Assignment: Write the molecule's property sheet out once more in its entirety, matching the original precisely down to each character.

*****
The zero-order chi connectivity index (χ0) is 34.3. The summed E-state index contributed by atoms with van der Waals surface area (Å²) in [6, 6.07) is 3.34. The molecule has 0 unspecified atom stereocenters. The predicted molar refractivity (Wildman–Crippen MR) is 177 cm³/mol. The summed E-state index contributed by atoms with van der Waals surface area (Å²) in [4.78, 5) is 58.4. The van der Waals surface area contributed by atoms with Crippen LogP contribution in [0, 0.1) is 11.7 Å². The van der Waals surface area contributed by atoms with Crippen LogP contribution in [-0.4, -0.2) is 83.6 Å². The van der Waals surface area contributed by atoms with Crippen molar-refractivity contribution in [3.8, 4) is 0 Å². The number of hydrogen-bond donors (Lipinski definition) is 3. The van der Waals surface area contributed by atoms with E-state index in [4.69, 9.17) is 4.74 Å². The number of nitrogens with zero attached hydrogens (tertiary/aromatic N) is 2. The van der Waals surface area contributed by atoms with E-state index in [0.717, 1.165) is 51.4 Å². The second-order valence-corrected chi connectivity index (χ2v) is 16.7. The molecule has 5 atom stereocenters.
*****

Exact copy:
The zero-order chi connectivity index (χ0) is 34.3. The summed E-state index contributed by atoms with van der Waals surface area (Å²) in [6, 6.07) is 3.34. The molecule has 0 unspecified atom stereocenters. The predicted molar refractivity (Wildman–Crippen MR) is 177 cm³/mol. The summed E-state index contributed by atoms with van der Waals surface area (Å²) in [4.78, 5) is 58.4. The van der Waals surface area contributed by atoms with Crippen LogP contribution in [0, 0.1) is 11.7 Å². The van der Waals surface area contributed by atoms with Crippen LogP contribution in [-0.4, -0.2) is 83.6 Å². The van der Waals surface area contributed by atoms with Crippen molar-refractivity contribution in [3.8, 4) is 0 Å². The number of hydrogen-bond donors (Lipinski definition) is 3. The van der Waals surface area contributed by atoms with E-state index in [4.69, 9.17) is 4.74 Å². The number of nitrogens with zero attached hydrogens (tertiary/aromatic N) is 2. The van der Waals surface area contributed by atoms with E-state index in [0.717, 1.165) is 51.4 Å². The second-order valence-corrected chi connectivity index (χ2v) is 16.7. The molecule has 5 atom stereocenters.